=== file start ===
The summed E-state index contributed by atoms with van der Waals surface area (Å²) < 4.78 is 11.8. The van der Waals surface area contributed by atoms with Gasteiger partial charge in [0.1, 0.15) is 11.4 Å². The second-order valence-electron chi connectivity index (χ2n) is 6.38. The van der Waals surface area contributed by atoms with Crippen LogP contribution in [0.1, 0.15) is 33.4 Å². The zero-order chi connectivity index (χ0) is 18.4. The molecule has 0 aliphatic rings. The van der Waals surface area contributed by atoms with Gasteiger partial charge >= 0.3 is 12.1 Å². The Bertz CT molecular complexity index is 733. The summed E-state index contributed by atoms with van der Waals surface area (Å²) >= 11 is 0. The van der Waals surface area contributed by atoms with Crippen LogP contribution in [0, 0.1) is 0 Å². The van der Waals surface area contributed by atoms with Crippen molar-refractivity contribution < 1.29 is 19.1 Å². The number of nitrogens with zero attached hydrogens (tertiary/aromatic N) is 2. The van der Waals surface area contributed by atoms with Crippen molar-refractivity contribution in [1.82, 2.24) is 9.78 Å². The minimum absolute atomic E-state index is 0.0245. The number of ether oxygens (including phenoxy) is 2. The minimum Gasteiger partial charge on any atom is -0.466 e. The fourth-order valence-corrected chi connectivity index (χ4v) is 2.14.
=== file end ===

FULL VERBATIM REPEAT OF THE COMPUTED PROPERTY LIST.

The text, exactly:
The summed E-state index contributed by atoms with van der Waals surface area (Å²) < 4.78 is 11.8. The van der Waals surface area contributed by atoms with Gasteiger partial charge in [0.1, 0.15) is 11.4 Å². The second-order valence-electron chi connectivity index (χ2n) is 6.38. The van der Waals surface area contributed by atoms with Crippen LogP contribution in [0.1, 0.15) is 33.4 Å². The zero-order chi connectivity index (χ0) is 18.4. The molecule has 0 aliphatic rings. The van der Waals surface area contributed by atoms with Gasteiger partial charge >= 0.3 is 12.1 Å². The Bertz CT molecular complexity index is 733. The summed E-state index contributed by atoms with van der Waals surface area (Å²) >= 11 is 0. The van der Waals surface area contributed by atoms with Crippen LogP contribution in [0, 0.1) is 0 Å². The van der Waals surface area contributed by atoms with Crippen molar-refractivity contribution < 1.29 is 19.1 Å². The number of nitrogens with zero attached hydrogens (tertiary/aromatic N) is 2. The van der Waals surface area contributed by atoms with Crippen molar-refractivity contribution in [1.82, 2.24) is 9.78 Å². The minimum absolute atomic E-state index is 0.0245. The number of ether oxygens (including phenoxy) is 2. The minimum Gasteiger partial charge on any atom is -0.466 e. The fourth-order valence-corrected chi connectivity index (χ4v) is 2.14.